Held aloft by three balloons, the blue chair then floats back over the ocean and wondrously lands in the front garden of a grown-up Boo, who repaints it and passes it on to his daughter.

This story has a reassuring feeling of continuity to it, as the blue chair circles back to its original owner. Though the ending is a bit predictable, the narrative itself is not, as each time the chair changes hands the circumstances are novel and interesting. Kloepper’s charming ink and pencil illustrations make good use of white space, allowing the blue chair to take center stage in each scene. A whimsical, satisfying story about the rewards of repurposing, reminding us that the inherent value of any object is only limited by our imagination.

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[review + giveaway] Agua, Agüita (Water, Little Water) by Jorge Tetl Argueta and Felipe Ugalde Alcántara

“A drop of water, if it could write out its own history, could explain the universe to us.” ~ Lucy Larcom

Listen. Raindrops patter on the roof. A tossed pebble plops into a pond. Water burbles over smooth stones in a stream. Big waves crash onto the shore — foamy ebb bubbles and sloshes, smaller waves lap.

Water — life giver, wonder, miracle.

In his beautiful new trilingual picture book, Agua, Agüita/Water, Little Water (Piñata Books, 2017), award-winning author and poet Jorge Argueta describes the life cycle of water from the perspective of a single drop.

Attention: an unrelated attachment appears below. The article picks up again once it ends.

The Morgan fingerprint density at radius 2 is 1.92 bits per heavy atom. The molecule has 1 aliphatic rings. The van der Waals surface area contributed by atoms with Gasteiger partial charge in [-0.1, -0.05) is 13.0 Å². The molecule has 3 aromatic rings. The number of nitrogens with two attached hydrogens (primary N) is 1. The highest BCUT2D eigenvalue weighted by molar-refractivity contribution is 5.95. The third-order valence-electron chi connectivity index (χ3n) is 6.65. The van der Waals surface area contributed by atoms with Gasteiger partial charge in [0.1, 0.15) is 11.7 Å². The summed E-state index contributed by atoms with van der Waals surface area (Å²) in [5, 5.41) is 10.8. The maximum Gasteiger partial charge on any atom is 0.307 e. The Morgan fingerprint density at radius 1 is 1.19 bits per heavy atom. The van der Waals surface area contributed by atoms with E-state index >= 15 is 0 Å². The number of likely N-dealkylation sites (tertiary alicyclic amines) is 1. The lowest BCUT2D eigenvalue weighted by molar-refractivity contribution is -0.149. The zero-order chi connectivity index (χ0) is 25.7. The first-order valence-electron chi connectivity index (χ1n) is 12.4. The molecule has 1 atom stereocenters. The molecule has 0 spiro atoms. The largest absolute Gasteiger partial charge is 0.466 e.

My name
is Water
but everyone
calls me ‘Little Water.’

I like
to be called
‘Little Water.’

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Mi nombre
es Agua
pera todas
me conocen por “Agüita”.

A mí me gusta
que me llamen
“Agüita”.

Little Water explains how it is born “deep in our Mother Earth,” gradually climbing along rocks and roots through light and darkness until it reaches the surface, becoming visible as droplets resting on spider webs, flower petals and the tips of leaves. Little Water is a “sigh of morning dew” singing “a sweet, tender and strong song.”

Drop by tiny drop, Little Water becomes a river, a lake, an ocean. Then it climbs to the sky, turning into a cloud until it returns “singing to our Mother Earth.”

I love Argueta’s spare lyrical free verse, his metaphor of song and music, and most of all, his use of personification to give voice to nature, a voice that’s endearing, intimate, and sometimes whimsical.

I am one color
in the morning and
another in the afternoon.

Soy de un color
por la mañana y
de otro color en la tarde.

Children will delight in following Little Water’s wondrous journey and seeing the interconnectedness of all living things. They will like hearing Little Water speak directly to them, one small friend to another sharing the secret of its existence, and with personal connection comes awareness, appreciation and caring for Mother Earth.